Tips for creating a multi-purpose home office space

July 19th, 2016 by Emil No comments »

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(BPT) – Many Americans feel working from home would be a dream job, and more than one-third are already living that dream; 37 percent of U.S. workers telecommute, according to Gallup. However, unless you’re a full-time telecommuter or an entrepreneur running a business from your home, it may be hard to justify dedicating an entire room in your house for home office space.

Today’s home offices must be able to multi-task as efficiently and effectively as the people who work in them — and that’s something you should keep in mind when making renovation plans.

“We see fewer and fewer buyers requiring a dedicated home office when setting their search criteria for buying a new home,” writes Gwen Daubenmeyer, a real estate professional who recently blogged about home offices on the Integrity Real Estate Team blog. Daubenmeyer notes that laptops, cloud storage and online filing services have made it possible to work from virtually any room in the house, so it’s no longer necessary to have a room dedicated solely as office space.

Instead of turning that spare bedroom into a space strictly used for work, why not consider improvements that will help the room multi-task?  With a few smart upgrades, spaces such as attics, basements, spare bedrooms and other smaller areas can serve as multi-functional spaces for work, play, working out and socializing.

Tips for multi-tasking offices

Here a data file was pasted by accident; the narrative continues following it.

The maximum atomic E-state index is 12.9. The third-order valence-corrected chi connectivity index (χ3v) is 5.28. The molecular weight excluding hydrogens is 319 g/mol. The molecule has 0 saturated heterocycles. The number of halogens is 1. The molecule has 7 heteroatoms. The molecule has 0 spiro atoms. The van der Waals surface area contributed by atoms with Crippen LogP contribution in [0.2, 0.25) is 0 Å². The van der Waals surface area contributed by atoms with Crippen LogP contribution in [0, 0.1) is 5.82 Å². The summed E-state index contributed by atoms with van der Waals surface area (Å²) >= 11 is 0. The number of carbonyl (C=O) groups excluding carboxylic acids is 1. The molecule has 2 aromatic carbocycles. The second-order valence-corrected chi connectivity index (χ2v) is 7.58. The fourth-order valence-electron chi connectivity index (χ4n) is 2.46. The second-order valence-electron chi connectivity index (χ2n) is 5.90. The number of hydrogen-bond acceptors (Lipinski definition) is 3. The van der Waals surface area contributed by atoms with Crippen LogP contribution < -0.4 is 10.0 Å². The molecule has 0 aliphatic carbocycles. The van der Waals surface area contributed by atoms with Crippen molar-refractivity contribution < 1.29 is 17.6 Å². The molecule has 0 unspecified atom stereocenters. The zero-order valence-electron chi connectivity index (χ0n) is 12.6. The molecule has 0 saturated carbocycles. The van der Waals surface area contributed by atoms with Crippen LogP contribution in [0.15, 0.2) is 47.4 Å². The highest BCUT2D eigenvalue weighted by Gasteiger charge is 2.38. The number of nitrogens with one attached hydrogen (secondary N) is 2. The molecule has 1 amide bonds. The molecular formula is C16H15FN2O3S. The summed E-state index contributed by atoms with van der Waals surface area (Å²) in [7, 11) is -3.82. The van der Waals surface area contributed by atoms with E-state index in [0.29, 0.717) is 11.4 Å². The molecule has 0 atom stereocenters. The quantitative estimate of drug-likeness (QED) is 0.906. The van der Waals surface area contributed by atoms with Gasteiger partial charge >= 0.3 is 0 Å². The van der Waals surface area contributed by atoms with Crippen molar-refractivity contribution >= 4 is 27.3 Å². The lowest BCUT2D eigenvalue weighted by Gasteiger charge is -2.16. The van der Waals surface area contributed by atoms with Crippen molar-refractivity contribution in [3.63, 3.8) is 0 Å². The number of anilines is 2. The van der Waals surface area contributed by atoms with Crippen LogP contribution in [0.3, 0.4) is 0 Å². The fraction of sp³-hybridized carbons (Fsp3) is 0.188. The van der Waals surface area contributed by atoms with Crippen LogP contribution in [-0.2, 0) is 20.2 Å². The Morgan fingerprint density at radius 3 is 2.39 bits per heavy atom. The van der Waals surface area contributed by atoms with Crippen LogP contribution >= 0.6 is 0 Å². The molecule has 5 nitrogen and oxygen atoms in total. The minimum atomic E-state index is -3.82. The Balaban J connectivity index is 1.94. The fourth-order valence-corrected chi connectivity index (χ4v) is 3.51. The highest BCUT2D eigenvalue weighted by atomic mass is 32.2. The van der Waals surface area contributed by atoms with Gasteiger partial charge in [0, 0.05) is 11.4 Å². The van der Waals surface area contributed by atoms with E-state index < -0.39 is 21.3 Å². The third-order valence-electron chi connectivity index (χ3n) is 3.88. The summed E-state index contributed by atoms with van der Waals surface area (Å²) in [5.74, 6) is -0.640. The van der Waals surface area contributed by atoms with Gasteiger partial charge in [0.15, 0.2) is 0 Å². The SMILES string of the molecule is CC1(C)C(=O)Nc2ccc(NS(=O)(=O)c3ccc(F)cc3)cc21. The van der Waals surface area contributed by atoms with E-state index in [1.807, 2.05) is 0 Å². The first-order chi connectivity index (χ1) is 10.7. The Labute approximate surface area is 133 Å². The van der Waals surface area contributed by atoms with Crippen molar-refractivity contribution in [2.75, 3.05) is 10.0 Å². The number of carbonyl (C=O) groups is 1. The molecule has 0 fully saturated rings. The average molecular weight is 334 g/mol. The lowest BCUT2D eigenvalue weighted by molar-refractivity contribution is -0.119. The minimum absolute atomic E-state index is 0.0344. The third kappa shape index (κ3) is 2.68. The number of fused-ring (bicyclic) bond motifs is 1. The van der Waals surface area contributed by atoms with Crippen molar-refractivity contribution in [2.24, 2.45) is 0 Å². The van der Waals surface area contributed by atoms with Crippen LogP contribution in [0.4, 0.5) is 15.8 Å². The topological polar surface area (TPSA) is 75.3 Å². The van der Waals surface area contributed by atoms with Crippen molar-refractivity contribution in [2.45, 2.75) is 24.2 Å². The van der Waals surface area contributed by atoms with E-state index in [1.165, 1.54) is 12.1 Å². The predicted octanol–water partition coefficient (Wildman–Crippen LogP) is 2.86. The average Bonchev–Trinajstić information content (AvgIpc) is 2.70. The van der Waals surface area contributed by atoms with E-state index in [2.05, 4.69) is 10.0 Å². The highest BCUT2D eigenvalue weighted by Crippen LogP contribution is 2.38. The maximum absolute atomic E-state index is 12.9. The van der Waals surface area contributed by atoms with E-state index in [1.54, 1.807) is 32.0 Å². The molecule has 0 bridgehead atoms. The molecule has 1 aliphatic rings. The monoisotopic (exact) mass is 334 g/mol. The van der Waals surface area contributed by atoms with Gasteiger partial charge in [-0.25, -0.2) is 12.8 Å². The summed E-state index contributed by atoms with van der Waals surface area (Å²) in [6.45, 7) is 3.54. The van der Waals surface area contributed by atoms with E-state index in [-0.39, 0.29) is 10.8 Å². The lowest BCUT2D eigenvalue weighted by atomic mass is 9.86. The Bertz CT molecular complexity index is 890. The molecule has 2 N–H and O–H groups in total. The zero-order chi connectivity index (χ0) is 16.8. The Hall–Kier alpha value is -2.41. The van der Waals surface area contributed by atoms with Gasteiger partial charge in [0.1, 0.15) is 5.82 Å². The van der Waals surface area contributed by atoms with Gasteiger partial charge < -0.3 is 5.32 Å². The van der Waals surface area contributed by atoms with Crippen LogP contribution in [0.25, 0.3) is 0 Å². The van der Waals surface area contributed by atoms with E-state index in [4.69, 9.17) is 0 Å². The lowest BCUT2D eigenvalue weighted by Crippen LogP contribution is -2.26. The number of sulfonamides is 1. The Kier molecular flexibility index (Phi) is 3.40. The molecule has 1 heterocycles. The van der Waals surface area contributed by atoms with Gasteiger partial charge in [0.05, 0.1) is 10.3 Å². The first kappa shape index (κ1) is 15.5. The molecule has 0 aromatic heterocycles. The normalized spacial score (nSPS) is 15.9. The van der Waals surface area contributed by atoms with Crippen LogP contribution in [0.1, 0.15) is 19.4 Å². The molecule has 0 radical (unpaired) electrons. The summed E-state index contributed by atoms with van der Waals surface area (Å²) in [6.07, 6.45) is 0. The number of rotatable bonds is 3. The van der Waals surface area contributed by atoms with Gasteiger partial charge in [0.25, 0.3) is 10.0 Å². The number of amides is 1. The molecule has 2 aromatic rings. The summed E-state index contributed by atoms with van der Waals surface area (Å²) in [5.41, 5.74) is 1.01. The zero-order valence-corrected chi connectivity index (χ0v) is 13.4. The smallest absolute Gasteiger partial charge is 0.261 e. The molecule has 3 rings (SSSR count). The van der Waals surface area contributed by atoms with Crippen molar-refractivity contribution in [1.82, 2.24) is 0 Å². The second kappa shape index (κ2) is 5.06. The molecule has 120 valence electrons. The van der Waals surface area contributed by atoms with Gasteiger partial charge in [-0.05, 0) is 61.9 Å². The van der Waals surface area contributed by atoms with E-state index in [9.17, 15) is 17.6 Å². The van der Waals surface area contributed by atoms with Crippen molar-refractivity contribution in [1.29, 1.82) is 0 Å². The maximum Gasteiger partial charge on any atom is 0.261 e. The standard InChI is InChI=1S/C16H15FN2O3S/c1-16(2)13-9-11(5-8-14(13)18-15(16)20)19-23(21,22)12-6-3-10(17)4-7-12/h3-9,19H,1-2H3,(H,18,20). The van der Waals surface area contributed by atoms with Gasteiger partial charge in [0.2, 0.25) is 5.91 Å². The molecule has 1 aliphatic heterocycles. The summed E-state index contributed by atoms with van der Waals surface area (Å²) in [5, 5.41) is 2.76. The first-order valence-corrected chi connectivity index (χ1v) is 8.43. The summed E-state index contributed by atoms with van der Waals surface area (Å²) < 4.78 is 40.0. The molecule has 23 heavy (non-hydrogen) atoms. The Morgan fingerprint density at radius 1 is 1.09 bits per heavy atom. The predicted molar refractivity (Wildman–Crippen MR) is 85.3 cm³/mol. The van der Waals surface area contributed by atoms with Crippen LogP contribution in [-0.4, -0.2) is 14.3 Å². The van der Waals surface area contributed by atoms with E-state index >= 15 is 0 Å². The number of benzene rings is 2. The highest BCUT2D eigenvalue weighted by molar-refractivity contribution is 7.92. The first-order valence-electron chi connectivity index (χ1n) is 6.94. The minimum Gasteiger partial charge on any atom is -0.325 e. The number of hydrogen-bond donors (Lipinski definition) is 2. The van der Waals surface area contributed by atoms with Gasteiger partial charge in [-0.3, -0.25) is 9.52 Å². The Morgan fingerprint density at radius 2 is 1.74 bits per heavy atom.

* Good lighting is essential for any home office, but if you want to avoid the institutional look of traditional office lights, consider increasing the amount of natural light that enters your multi-purpose office space. Adding Energy Star-qualified, solar-powered, fresh-air skylights, like those from Velux America, is a cost-effective way to bring natural light, as well as passive ventilation, into any home office space. Solar-powered blinds in designer colors and patterns enhance the blended decor of a multi-use room, while allowing you to control the amount of light entering the room with a programmable touchpad remote control. Plus, a 30 percent federal tax credit is available to homeowners on solar-powered skylights, blinds and installation costs. Roof windows, which are very similar to skylights but are in-reach and operated by hand, are another popular option, especially in attics. For home offices without direct roof access, a Sun Tunnel tubular skylight with an optional light kit can provide light 24/7. Visit www.whyskylights.com to learn more.